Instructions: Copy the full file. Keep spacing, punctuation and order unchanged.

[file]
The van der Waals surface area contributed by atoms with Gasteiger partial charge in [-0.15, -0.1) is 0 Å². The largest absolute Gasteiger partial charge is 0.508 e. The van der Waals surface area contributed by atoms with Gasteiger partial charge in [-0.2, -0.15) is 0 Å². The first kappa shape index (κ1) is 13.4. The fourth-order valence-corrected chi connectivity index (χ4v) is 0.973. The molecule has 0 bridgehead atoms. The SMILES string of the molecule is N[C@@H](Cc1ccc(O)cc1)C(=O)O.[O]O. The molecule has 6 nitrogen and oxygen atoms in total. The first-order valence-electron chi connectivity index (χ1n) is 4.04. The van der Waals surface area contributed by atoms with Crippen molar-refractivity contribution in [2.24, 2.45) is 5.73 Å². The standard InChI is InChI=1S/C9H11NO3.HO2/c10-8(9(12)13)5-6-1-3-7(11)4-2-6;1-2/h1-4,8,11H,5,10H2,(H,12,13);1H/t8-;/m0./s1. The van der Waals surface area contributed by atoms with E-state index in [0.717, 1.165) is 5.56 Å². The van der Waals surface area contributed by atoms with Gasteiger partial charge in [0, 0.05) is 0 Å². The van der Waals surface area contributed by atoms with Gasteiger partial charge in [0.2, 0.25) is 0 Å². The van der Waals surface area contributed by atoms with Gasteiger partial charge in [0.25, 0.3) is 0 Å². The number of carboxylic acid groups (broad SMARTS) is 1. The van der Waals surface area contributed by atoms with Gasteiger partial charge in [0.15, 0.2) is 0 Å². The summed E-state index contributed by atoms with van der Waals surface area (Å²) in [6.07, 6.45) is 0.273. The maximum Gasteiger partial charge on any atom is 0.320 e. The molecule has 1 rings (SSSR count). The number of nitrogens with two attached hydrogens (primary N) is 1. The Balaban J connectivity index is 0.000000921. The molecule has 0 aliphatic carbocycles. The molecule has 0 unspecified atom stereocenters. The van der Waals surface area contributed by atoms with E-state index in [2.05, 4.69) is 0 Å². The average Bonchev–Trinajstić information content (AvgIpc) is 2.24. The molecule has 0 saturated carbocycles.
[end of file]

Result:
The van der Waals surface area contributed by atoms with Gasteiger partial charge in [-0.15, -0.1) is 0 Å². The largest absolute Gasteiger partial charge is 0.508 e. The van der Waals surface area contributed by atoms with Gasteiger partial charge in [-0.2, -0.15) is 0 Å². The first kappa shape index (κ1) is 13.4. The fourth-order valence-corrected chi connectivity index (χ4v) is 0.973. The molecule has 0 bridgehead atoms. The SMILES string of the molecule is N[C@@H](Cc1ccc(O)cc1)C(=O)O.[O]O. The molecule has 6 nitrogen and oxygen atoms in total. The first-order valence-electron chi connectivity index (χ1n) is 4.04. The van der Waals surface area contributed by atoms with Crippen molar-refractivity contribution in [2.24, 2.45) is 5.73 Å². The standard InChI is InChI=1S/C9H11NO3.HO2/c10-8(9(12)13)5-6-1-3-7(11)4-2-6;1-2/h1-4,8,11H,5,10H2,(H,12,13);1H/t8-;/m0./s1. The van der Waals surface area contributed by atoms with E-state index in [0.717, 1.165) is 5.56 Å². The van der Waals surface area contributed by atoms with Gasteiger partial charge in [0, 0.05) is 0 Å². The van der Waals surface area contributed by atoms with Gasteiger partial charge in [0.2, 0.25) is 0 Å². The van der Waals surface area contributed by atoms with Gasteiger partial charge in [0.25, 0.3) is 0 Å². The number of carboxylic acid groups (broad SMARTS) is 1. The van der Waals surface area contributed by atoms with Gasteiger partial charge in [0.15, 0.2) is 0 Å². The summed E-state index contributed by atoms with van der Waals surface area (Å²) in [6.07, 6.45) is 0.273. The maximum Gasteiger partial charge on any atom is 0.320 e. The molecule has 1 rings (SSSR count). The number of nitrogens with two attached hydrogens (primary N) is 1. The Balaban J connectivity index is 0.000000921. The molecule has 0 aliphatic carbocycles. The molecule has 0 unspecified atom stereocenters. The van der Waals surface area contributed by atoms with E-state index in [2.05, 4.69) is 0 Å². The average Bonchev–Trinajstić information content (AvgIpc) is 2.24. The molecule has 0 saturated carbocycles.